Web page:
Produced by Louis Sherman
BSc (Hons) Applied Geography
Exams, whether SATs, GCSEs, A-Levels or at university, are stressful, exhausting, but well worth it in the end. Exams are usually that final barrier to freedom, relief and success, especially the summer ones which are taking place right now. Exams are key, and so here are a few tips to keep you relaxed during them and successful throughout (hopefully).
- Keep calm
Without doubt exams cause stress for all of us and it can be easy to say ‘stay relaxed’ but it can actually be a lot harder to do that in real life. As hard as it sounds, staying calm can simply be taking 5 minutes away from your revision to just breathe and clear your mind. Even in exams, if you start to panic at a question you don’t know, do not let it frazzle you; just stop, breathe and think.
- Eat well
It seems a clichéd thing to say, but just eating well can make you feel better inside and out. Stay hydrated, eat a lot of fruit and veg and keep your body functioning as best as it can so nothing stands in your way!
- Get outside
When revising, even going for a 5 minute walk can make a big difference. Just stretching your legs and getting some sun on your skin can make you feel refreshed and ready for a few more hours of revising.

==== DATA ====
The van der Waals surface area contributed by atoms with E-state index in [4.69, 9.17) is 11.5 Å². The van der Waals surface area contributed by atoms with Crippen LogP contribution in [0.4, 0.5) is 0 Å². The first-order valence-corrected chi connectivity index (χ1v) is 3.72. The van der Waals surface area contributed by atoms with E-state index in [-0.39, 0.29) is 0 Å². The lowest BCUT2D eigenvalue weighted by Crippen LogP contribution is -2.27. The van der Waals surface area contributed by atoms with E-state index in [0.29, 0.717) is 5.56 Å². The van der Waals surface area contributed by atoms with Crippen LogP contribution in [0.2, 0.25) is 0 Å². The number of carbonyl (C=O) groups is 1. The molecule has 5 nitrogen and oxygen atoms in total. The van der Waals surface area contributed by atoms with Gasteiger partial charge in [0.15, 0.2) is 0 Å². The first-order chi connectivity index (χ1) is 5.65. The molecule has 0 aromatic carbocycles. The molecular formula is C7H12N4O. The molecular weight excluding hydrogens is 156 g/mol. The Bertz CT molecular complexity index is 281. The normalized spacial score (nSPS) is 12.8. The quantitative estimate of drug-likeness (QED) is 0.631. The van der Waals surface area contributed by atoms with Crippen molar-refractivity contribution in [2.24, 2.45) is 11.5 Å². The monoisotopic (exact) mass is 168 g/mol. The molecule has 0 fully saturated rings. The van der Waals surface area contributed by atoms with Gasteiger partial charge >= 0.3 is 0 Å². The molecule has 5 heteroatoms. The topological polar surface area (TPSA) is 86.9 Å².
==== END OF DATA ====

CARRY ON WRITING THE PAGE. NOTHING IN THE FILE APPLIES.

- Create a revision timetable
A balanced revision timetable means you can revise all your different subjects equally and get away from one subject and onto another, keeping things fresh and hopefully stopping you from getting bored.
- Revise your favourite things
If you love certain aspects of a subject remember to revise them most and best, the reason for this being you can write a great answer about something you know and love instead of just an OK answer on something you may know, but find very boring.
- But don’t forget about those more boring things!
Saying that, don’t just revise things you love. Make sure you have that balance so you do have key facts that you can flesh out during an exam if you are forced to write about something you hate.
- Stay positive
For me, this is the key point, more important than any others. I remember when I was doing my A-levels, so many people went into exams with negative mind-sets saying they were going to fail, but what’s the point? Thinking like that doesn’t achieve anything; instead why not go in feeling like you are going to do the best you can? Go in saying you are going to fail and you probably will, but if you start positive you can get through anything.
Exams can be beaten – you just have to keep up the hard work and the positive mind-set. Whatever you are planning to do or go on to, I wish you the best and hope that with these tips you can get through your exams calmly and successfully!
By Louis Sherman
Good advice, but I think learning technique is important.
I’ve tried all sorts of memory techniques and the best I’ve found is the active recall and distributed practice method. A fantastic resource for this is http://mem-note.com – it’s the only way I can make complex information stick in my head.